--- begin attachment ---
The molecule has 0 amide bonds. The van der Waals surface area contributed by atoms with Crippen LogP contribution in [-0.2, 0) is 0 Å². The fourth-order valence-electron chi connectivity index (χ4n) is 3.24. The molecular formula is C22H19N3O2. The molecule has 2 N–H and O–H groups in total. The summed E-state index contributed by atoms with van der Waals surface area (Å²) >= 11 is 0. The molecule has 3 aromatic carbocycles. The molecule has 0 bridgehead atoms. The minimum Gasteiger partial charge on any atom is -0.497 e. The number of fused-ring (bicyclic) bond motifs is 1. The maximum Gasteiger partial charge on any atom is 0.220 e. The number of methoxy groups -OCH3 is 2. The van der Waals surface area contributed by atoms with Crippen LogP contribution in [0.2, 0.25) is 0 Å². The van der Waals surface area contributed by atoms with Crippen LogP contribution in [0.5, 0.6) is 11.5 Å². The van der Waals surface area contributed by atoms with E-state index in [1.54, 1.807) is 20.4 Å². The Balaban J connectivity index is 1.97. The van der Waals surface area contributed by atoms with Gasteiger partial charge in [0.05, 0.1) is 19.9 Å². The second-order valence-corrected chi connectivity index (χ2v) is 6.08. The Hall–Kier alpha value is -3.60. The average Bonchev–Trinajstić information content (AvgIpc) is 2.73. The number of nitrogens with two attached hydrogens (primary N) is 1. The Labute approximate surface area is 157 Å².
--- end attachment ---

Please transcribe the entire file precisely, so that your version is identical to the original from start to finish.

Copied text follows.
The molecule has 0 amide bonds. The van der Waals surface area contributed by atoms with Crippen LogP contribution in [-0.2, 0) is 0 Å². The fourth-order valence-electron chi connectivity index (χ4n) is 3.24. The molecular formula is C22H19N3O2. The molecule has 2 N–H and O–H groups in total. The summed E-state index contributed by atoms with van der Waals surface area (Å²) >= 11 is 0. The molecule has 3 aromatic carbocycles. The molecule has 0 bridgehead atoms. The minimum Gasteiger partial charge on any atom is -0.497 e. The number of fused-ring (bicyclic) bond motifs is 1. The maximum Gasteiger partial charge on any atom is 0.220 e. The number of methoxy groups -OCH3 is 2. The van der Waals surface area contributed by atoms with Crippen LogP contribution in [0.2, 0.25) is 0 Å². The van der Waals surface area contributed by atoms with Crippen LogP contribution in [0.5, 0.6) is 11.5 Å². The van der Waals surface area contributed by atoms with E-state index in [1.54, 1.807) is 20.4 Å². The Balaban J connectivity index is 1.97. The van der Waals surface area contributed by atoms with Gasteiger partial charge in [0.05, 0.1) is 19.9 Å². The second-order valence-corrected chi connectivity index (χ2v) is 6.08. The Hall–Kier alpha value is -3.60. The average Bonchev–Trinajstić information content (AvgIpc) is 2.73. The number of nitrogens with two attached hydrogens (primary N) is 1. The Labute approximate surface area is 157 Å².